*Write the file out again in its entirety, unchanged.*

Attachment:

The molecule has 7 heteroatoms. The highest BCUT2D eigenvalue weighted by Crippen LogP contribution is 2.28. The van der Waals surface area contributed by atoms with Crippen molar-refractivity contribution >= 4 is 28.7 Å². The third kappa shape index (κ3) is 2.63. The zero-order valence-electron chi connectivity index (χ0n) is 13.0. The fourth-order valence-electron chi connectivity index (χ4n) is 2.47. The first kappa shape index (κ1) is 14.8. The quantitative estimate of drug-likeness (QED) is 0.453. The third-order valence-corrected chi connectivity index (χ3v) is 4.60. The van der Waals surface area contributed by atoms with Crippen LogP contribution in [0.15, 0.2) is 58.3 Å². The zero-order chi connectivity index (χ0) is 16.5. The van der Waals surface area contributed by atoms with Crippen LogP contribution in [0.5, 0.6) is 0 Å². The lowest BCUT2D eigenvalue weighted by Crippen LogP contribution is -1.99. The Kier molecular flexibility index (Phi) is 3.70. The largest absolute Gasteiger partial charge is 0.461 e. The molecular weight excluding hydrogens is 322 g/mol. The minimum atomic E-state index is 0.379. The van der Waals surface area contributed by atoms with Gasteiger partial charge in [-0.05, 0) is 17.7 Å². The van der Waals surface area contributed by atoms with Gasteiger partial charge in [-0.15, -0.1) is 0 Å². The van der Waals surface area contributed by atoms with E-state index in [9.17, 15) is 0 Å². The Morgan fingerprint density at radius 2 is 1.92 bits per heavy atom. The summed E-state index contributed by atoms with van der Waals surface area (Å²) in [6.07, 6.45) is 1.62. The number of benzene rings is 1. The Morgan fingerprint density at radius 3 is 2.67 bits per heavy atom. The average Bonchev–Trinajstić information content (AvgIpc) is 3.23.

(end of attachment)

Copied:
The molecule has 7 heteroatoms. The highest BCUT2D eigenvalue weighted by Crippen LogP contribution is 2.28. The van der Waals surface area contributed by atoms with Crippen molar-refractivity contribution >= 4 is 28.7 Å². The third kappa shape index (κ3) is 2.63. The zero-order valence-electron chi connectivity index (χ0n) is 13.0. The fourth-order valence-electron chi connectivity index (χ4n) is 2.47. The first kappa shape index (κ1) is 14.8. The quantitative estimate of drug-likeness (QED) is 0.453. The third-order valence-corrected chi connectivity index (χ3v) is 4.60. The van der Waals surface area contributed by atoms with Crippen LogP contribution in [0.15, 0.2) is 58.3 Å². The zero-order chi connectivity index (χ0) is 16.5. The van der Waals surface area contributed by atoms with Crippen LogP contribution in [0.5, 0.6) is 0 Å². The lowest BCUT2D eigenvalue weighted by Crippen LogP contribution is -1.99. The Kier molecular flexibility index (Phi) is 3.70. The largest absolute Gasteiger partial charge is 0.461 e. The molecular weight excluding hydrogens is 322 g/mol. The minimum atomic E-state index is 0.379. The van der Waals surface area contributed by atoms with Gasteiger partial charge in [-0.05, 0) is 17.7 Å². The van der Waals surface area contributed by atoms with Gasteiger partial charge in [-0.15, -0.1) is 0 Å². The van der Waals surface area contributed by atoms with E-state index in [9.17, 15) is 0 Å². The Morgan fingerprint density at radius 2 is 1.92 bits per heavy atom. The summed E-state index contributed by atoms with van der Waals surface area (Å²) in [6.07, 6.45) is 1.62. The number of benzene rings is 1. The Morgan fingerprint density at radius 3 is 2.67 bits per heavy atom. The average Bonchev–Trinajstić information content (AvgIpc) is 3.23.